How A Prank On Playboy Fooled The Internet
Adrienne vogt, The Daily Beast | How A Prank On Playboy Fooled The Internet | September 20, 2013

No, Playboy did not change its annual party school guide into an article advocating consent on campus. The Daily Beast speaks with one of the students behind PartyWithPlayboy.com.

This week, Twitter was a-flutter with news that Playboy magazine had scrapped its annual party school guide in favor of an anti-rape college roundup.

The article included a very legitimate-looking graphic and active links to Playboy's other stories. But it turned out to be an elaborate and incredibly effective hoax, created by an anti-rape organization and a group of college students...

Bring Back The Lyme Vaccine
Stanley A. Plotkin, International Herald Tribune Opinion | Bring Back The Lyme Vaccine | September 19, 2013

In August 2005 my son Alec, then 39 years old, collapsed into unconsciousness while walking his dog in the suburbs of Philadelphia. By the time he arrived at the hospital, his heart rate had slowed to 30 beats per minute. Fortunately, an experienced physician recognized that Alec was having a cardiac complication of Lyme infection. Installation of a pacemaker and an infusion of antibiotics saved his life.

Each year there are more than 30,000 cases of Lyme disease reported to the Centers for Disease Control and Prevention. But last month, the C.D.C. announced that the real number of annual infections was closer to 300,000...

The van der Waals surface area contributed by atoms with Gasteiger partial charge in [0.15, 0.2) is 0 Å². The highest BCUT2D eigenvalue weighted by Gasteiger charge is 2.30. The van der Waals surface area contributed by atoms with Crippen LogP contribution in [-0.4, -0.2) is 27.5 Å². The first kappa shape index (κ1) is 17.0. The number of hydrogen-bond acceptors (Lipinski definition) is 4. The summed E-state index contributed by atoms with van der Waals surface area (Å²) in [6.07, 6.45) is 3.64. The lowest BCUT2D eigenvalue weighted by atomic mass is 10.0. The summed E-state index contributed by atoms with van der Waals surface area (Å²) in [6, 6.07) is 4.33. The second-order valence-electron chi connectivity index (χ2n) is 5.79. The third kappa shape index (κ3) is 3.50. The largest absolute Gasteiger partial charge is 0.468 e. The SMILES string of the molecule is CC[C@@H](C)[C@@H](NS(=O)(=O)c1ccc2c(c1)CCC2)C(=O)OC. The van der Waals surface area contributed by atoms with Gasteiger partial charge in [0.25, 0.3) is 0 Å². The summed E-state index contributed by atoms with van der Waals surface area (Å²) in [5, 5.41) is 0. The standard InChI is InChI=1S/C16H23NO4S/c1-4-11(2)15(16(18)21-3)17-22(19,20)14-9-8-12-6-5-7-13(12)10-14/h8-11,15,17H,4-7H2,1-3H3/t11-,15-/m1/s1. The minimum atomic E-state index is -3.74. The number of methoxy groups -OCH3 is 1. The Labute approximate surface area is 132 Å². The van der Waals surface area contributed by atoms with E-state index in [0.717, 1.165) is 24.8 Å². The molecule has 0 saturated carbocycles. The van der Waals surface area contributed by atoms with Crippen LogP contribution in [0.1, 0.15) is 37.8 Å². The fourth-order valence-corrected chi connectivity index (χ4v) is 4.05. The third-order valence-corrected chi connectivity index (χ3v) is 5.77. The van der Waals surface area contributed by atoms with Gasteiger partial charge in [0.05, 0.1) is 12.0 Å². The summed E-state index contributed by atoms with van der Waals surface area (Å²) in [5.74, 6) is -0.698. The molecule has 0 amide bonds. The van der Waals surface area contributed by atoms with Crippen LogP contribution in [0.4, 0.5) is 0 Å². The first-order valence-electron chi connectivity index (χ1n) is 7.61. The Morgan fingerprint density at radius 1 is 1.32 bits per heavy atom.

Senator John McCain: Russians Deserve Better Than Putin
Sen. John McCain, Pravda | Senator John McCain: Russians Deserve Better Than Putin | September 19, 2013

When Pravda.ru editor, Dmitry Sudakov, offered to publish my commentary, he referred to me as "an active anti-Russian politician for many years." I'm sure that isn't the first time Russians have heard me characterized as their antagonist. Since my purpose here is to dispel falsehoods used by Russia's rulers to perpetuate their power and excuse their corruption, let me begin with that untruth. I am not anti-Russian. I am pro-Russian, more pro-Russian than the regime that misrules you today...

Yoko Ono Details Why She Posted Lennon's Bloodied Glasses On Twitter
Jennifer Preston, The New York Times | Yoko Ono Details Why She Posted Lennon's Bloodied Glasses On Twitter | September 19, 2013

On what would have been her 44th wedding anniversary Wednesday, Yoko Ono said, she walked through a park, remembering how much she and her husband, John Lennon, had laughed and smiled on their wedding day. “Then I felt the emptiness more acutely because of the beautiful memory,” she said.

That evening, Ms. Ono, 80, posted on her Twitter account four antigun messages with an image of the blood-splattered glasses that Lennon was wearing when he was gunned down outside their Manhattan apartment building on Dec. 8, 1980...